UPCI scientists lead a panel of experts in revising guidelines for thyroid cancer tests

UPCI scientists lead a panel of experts in revising guidelines for thyroid cancer tests

University of Pittsburgh Cancer Institute scientists recently led a panel of experts in revising national guidelines for thyroid cancer testing to reflect newly available tests that better incorporate personalized medicine into diagnosing the condition. [More]
Transitioning infrared imaging into clinical use: an interview with Dr Matthew Baker

Transitioning infrared imaging into clinical use: an interview with Dr Matthew Baker

The CLIRSPEC network is a UK Engineering and Physical Sciences Research Council (EPSRC – EP/L012952/1) funded network in clinical infrared and Raman spectroscopy. Infrared and Raman spectroscopy can identify the hallmarks of disease and distinguish between diseased and non-diseased samples based upon inherent chemistry. [More]
Proscia’s cloud-based platform allows clinicians, hospitals to make faster and more accurate cancer diagnosis

Proscia’s cloud-based platform allows clinicians, hospitals to make faster and more accurate cancer diagnosis

Proscia, a cloud-delivered solutions provider for digital pathology, today announced the release of a series of new features including Proscia Connect. [More]
ASTRO appreciates Supreme Court's decision to uphold consumer tax credits under the ACA

ASTRO appreciates Supreme Court's decision to uphold consumer tax credits under the ACA

The American Society for Radiation Oncology appreciates yesterday's ruling by the United States Supreme Court affirming the Affordable Care Act in its decision on King v. Burwell. [More]
Light may just be the answer for solving sleep problems among lung cancer patients

Light may just be the answer for solving sleep problems among lung cancer patients

When you're having trouble sleeping, light is the last thing you assume you need. But according to a pilot study attempting to solve insomnia among lung cancer patients led by University at Buffalo sleep researcher Grace Dean, light may just be the answer. [More]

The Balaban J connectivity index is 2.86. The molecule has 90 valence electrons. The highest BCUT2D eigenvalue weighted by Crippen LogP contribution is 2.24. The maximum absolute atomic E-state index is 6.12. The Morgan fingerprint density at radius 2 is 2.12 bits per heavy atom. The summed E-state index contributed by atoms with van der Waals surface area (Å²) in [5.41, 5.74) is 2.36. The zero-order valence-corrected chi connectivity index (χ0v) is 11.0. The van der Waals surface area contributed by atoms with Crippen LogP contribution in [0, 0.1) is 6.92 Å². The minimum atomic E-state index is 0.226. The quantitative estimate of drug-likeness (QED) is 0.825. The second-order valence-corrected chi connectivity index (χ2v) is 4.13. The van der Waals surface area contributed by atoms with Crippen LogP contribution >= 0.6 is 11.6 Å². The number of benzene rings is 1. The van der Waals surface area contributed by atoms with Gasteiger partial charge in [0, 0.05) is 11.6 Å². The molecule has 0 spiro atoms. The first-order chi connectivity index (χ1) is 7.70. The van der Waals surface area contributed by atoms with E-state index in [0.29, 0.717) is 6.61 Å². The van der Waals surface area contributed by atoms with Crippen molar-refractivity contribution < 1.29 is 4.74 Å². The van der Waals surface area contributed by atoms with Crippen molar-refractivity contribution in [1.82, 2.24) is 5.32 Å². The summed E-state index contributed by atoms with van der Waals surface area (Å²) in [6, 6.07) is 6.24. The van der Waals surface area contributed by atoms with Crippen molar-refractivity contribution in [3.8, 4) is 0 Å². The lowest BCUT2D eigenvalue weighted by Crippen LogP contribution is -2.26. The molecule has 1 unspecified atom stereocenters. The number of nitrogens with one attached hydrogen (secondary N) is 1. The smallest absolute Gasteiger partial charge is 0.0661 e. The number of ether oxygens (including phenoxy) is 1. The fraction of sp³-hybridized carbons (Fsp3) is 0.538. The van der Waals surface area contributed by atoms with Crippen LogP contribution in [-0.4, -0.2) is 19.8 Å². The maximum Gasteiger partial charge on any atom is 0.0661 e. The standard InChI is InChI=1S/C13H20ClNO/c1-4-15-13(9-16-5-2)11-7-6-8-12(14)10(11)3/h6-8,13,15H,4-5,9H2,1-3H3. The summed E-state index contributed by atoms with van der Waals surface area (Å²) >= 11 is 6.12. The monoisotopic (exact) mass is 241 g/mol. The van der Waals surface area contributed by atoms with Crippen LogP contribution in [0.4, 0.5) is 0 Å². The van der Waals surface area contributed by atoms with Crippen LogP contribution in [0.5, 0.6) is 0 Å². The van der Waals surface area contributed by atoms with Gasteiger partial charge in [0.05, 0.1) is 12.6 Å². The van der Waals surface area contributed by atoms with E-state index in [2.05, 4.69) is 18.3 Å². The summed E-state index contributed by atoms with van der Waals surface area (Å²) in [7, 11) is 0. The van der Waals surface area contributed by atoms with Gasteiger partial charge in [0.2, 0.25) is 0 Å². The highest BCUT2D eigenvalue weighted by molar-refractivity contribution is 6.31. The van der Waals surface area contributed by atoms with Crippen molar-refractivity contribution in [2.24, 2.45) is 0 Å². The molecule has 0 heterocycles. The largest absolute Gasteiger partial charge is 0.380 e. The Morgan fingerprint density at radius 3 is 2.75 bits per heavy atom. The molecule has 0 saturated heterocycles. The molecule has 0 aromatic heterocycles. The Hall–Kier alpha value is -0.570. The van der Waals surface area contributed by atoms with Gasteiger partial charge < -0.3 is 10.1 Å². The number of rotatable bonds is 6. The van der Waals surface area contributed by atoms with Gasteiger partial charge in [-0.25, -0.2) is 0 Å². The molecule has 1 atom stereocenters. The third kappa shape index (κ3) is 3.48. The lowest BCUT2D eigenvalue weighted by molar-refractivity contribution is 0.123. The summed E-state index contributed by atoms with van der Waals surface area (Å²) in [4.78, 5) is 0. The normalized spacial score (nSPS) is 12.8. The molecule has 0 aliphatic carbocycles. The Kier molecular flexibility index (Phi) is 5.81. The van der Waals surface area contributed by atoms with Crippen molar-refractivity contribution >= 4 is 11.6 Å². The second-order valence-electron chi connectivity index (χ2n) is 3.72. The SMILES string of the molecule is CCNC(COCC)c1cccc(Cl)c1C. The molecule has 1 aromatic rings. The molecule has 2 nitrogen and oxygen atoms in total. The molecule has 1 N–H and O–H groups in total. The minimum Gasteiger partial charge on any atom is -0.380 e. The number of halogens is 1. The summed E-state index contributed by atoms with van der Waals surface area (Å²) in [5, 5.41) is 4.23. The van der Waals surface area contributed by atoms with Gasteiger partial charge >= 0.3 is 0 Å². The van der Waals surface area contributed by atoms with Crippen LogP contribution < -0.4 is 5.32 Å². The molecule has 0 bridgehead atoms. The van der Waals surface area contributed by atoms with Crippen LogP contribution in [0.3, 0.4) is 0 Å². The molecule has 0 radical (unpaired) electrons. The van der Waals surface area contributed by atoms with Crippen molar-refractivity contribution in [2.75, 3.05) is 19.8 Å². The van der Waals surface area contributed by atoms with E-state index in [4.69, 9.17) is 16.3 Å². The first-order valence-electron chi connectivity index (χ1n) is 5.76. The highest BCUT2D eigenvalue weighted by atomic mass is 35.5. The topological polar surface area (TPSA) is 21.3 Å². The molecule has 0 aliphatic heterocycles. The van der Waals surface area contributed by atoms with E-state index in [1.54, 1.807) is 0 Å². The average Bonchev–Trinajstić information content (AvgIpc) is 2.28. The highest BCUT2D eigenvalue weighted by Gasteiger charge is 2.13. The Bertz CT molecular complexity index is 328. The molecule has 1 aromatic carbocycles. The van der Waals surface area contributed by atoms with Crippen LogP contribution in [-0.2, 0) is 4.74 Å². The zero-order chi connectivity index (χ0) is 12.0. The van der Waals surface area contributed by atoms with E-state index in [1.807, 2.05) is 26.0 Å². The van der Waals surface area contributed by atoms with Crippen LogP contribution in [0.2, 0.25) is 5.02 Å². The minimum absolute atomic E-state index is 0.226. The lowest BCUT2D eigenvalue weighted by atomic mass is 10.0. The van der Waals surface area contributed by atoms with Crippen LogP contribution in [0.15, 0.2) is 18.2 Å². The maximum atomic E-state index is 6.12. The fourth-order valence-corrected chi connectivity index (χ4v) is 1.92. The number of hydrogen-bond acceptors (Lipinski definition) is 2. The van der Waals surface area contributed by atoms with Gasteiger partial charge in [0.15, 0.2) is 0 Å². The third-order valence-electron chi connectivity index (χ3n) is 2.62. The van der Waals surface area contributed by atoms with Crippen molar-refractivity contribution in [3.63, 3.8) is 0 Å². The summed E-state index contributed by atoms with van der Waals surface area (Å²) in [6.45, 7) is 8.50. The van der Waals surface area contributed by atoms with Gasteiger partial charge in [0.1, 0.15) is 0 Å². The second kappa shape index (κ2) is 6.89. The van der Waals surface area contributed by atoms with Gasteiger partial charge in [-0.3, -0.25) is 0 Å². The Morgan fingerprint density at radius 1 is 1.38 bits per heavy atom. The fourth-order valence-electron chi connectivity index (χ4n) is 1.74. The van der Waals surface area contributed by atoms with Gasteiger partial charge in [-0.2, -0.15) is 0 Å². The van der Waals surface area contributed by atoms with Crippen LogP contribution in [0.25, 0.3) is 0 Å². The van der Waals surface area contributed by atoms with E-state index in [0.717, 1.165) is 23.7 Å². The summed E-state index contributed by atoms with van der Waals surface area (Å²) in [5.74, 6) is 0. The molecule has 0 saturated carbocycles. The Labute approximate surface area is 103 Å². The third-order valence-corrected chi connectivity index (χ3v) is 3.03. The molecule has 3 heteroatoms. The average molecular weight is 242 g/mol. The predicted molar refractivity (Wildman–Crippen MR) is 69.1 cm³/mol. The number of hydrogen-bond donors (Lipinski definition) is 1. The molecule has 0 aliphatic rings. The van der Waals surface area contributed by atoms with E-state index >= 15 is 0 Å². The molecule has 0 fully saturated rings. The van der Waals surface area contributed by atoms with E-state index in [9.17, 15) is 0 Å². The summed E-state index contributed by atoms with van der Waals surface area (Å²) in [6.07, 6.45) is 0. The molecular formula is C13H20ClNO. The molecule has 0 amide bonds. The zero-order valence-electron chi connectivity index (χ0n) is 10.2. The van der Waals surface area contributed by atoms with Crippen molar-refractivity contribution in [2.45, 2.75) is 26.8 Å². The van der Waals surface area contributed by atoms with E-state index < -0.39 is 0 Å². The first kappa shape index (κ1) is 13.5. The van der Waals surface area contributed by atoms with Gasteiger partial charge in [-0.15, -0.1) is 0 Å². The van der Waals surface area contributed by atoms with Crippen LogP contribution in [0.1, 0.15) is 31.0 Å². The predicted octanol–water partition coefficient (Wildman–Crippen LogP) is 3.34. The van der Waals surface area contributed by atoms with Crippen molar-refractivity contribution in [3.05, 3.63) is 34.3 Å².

STAR tumor ablation system reduces pain from spinal tumors, improves quality of life

STAR tumor ablation system reduces pain from spinal tumors, improves quality of life

Many patients with advanced cancers experience significant pain, and the pain caused by metastases (cancers that have spread to the spine) can be excruciating as tumor growth replaces bone. [More]
Study suggests that blood clots in abdominal vein could be an indicator of undiagnosed cancer

Study suggests that blood clots in abdominal vein could be an indicator of undiagnosed cancer

New research published online today in Blood, the Journal of the American Society of Hematology (ASH), concludes that a blood clot in an abdominal vein may be an indicator of undiagnosed cancer. The study also suggests that these clots predict poorer survival in patients with liver and pancreatic cancer. [More]
New open access journal to deliver case reports on all aspects of pancreatic cancer

New open access journal to deliver case reports on all aspects of pancreatic cancer

Case Reports in Pancreatic Cancer, a new peer-reviewed, open access journal from Mary Ann Liebert, Inc., publishers, will deliver authoritative case reports on all aspects of pancreatic cancer diagnosis, management, treatment, and outcomes. [More]
Scientists identify two new key players involved in development of prostate cancer

Scientists identify two new key players involved in development of prostate cancer

Understanding how a normal healthy cell turns into a cancerous one is our best bet yet for beating the disease. It will help better diagnose the cancer type, and enable the development of more effective, and less toxic therapies. But cells have evolved all sorts of sophisticated ways to become cancerous, and identifying the molecules involved and how they function in each type of cancer is a major undertaking. [More]
Samadi Robotics Foundation gets donation to find cure for prostate cancer

Samadi Robotics Foundation gets donation to find cure for prostate cancer

World renowned robotic prostate cancer surgeon, Dr. David B. Samadi, was awarded the Peter Latos Prostate Cancer Foundation Award last Thursday at the Foundation's 2nd Annual Gala where he was honored in recognition of his faithful service for the treatment, prevention and innovation in the fight against prostate cancer. [More]